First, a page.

Let’s containerize the backend and frontend service

To get our Flask and Vue code running in a container,

We do the following

  • Create a DockerFile and package each of them separately as a Docker image
  • Then run a container based on it


A Dockerfile is a simple text file that contains a list of commands that the Docker client calls while creating an image and it’s a simple way to automate the image creation process.

Simply put, a Dockerfile is a set of instructions that tells Docker how to build an image.

A typical Dockerfile is made up of the following:

  • A FROM instruction that tells Docker what the base image is
  • WORKDIR instruction sets the current working directory for RUN, CMD, ENTRYPOINT, COPY, and ADD instructions.
  • COPY supports the basic copying of files to the container.
  • RUN instruction to run some shell commands (for example, install-dependent programs not available in the base image)
  • A CMD or an ENTRYPOINT instruction that tells Docker which executable to run when a container is started. They define which command is executed when running a container.
  • The ENV instruction sets the environment variables to the image.
  • The VOLUME instruction tells Docker to create a directory on the host and mount it to a path specified in the instruction.
  • The EXPOSE instruction tells Docker that the container listens for the specified network ports at runtime.


Now create the 2 DockerFile each in the root directory of note_ui and backend folder respectively.

FROM node:lts-alpine

# install simple http server for serving static content
RUN npm install -g http-server

# make the 'app' folder the current working directory

# copy both 'package.json' and 'package-lock.json' (if available)
COPY package*.json ./

# install project dependencies
RUN npm install

# copy project files and folders to the current working directory (i.e. 'app' folder)
COPY . .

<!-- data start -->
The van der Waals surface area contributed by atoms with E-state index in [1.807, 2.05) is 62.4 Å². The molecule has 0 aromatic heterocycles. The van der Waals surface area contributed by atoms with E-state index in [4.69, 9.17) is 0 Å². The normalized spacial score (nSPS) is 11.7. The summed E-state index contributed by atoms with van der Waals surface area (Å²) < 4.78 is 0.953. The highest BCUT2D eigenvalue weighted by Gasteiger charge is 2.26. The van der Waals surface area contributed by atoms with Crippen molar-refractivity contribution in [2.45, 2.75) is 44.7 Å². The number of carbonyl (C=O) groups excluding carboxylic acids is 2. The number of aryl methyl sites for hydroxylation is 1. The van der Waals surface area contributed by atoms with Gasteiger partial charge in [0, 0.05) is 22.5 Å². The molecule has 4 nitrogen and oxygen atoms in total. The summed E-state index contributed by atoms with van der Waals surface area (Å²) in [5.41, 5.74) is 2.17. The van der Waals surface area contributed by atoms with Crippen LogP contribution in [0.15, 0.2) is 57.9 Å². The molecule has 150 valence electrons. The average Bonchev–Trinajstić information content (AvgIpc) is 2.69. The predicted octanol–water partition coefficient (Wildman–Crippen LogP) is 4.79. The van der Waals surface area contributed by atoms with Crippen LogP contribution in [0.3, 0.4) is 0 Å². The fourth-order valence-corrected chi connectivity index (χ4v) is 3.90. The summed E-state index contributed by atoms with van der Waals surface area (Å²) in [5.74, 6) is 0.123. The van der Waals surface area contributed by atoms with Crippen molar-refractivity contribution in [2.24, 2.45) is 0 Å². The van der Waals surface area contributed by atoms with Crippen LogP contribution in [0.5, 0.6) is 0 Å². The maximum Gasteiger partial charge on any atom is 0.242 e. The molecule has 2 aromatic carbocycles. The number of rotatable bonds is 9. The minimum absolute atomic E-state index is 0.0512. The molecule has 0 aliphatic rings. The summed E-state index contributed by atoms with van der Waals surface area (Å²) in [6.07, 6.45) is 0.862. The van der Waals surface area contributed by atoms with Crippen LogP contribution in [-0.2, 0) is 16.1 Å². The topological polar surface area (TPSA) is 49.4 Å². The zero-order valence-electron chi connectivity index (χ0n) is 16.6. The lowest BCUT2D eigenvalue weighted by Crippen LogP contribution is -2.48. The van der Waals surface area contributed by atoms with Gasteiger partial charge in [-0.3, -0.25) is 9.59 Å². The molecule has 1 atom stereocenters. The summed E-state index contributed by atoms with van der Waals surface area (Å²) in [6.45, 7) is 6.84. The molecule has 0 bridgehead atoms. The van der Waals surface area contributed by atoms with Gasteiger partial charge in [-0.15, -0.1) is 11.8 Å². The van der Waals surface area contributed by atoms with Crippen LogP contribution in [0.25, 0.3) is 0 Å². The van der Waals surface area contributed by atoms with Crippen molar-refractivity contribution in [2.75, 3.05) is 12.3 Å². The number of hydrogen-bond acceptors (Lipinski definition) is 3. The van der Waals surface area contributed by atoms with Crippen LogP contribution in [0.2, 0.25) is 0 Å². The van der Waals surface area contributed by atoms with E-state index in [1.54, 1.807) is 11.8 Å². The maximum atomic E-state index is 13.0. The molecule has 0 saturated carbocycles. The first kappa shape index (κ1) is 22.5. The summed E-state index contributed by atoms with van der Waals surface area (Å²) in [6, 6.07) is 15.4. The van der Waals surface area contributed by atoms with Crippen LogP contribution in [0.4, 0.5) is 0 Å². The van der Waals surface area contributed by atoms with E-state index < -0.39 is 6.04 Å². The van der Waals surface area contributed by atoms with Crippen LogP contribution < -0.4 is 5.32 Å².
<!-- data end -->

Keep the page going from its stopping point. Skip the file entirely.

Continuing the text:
# build app for production with minification
RUN npm run build

CMD [ "http-server", "dist" ]

Run the following on your command line

docker build -t app-ui .
docker run -it -p 8080:8080 --rm app-ui
Starting up http-server, serving dist
Available on:
Hit CTRL-C to stop the server

Our Vue app is up and running.


# pull official base image
FROM python:3.8.1-slim-buster

# set work directory

# set environment variables

# install dependencies
RUN pip install --upgrade pip
COPY ./requirements.txt /app/requirements.txt
RUN pip install -r requirements.txt

# copy project
COPY . /app/

CMD ["gunicorn", "--bind", "", "main:app"]

PYTHONDONTWRITEBYTECODE: Prevents Python from writing .pyc files to disc
PYTHONUNBUFFERED: ensures our console output looks familiar and is not buffered

We chose to use Gunicorn as our default web server and to use it, we must bind it to an application callable (what the application server uses to communicate with your code) as an entry point CMD ["gunicorn", "--bind", "", "{subfolder}.{module_file}:app"]

Run the following on your terminal

docker build -t app-backend .
docker run -it -p 5000:5000 --rm app-backend

The following output would be displayed

2020-12-01 21:16:40 +0000] [1] [INFO] Starting gunicorn 20.0.4
[2020-12-01 21:16:40 +0000] [1] [INFO] Listening at: (1)
[2020-12-01 21:16:40 +0000] [1] [INFO] Using worker: sync


Container Orchestration with Docker Compose

Containerized applications are usually composed of several running containers. You have seen that we have our frontend and backend as independent containers, also we would need to set our database server too.

Looking at our setup, we have three functionalities

  • UI tier – Vue app
  • Logic  – the Python component we focus on
  • Data Source– we use a PostgreSQL database to store some data we need in the logic tier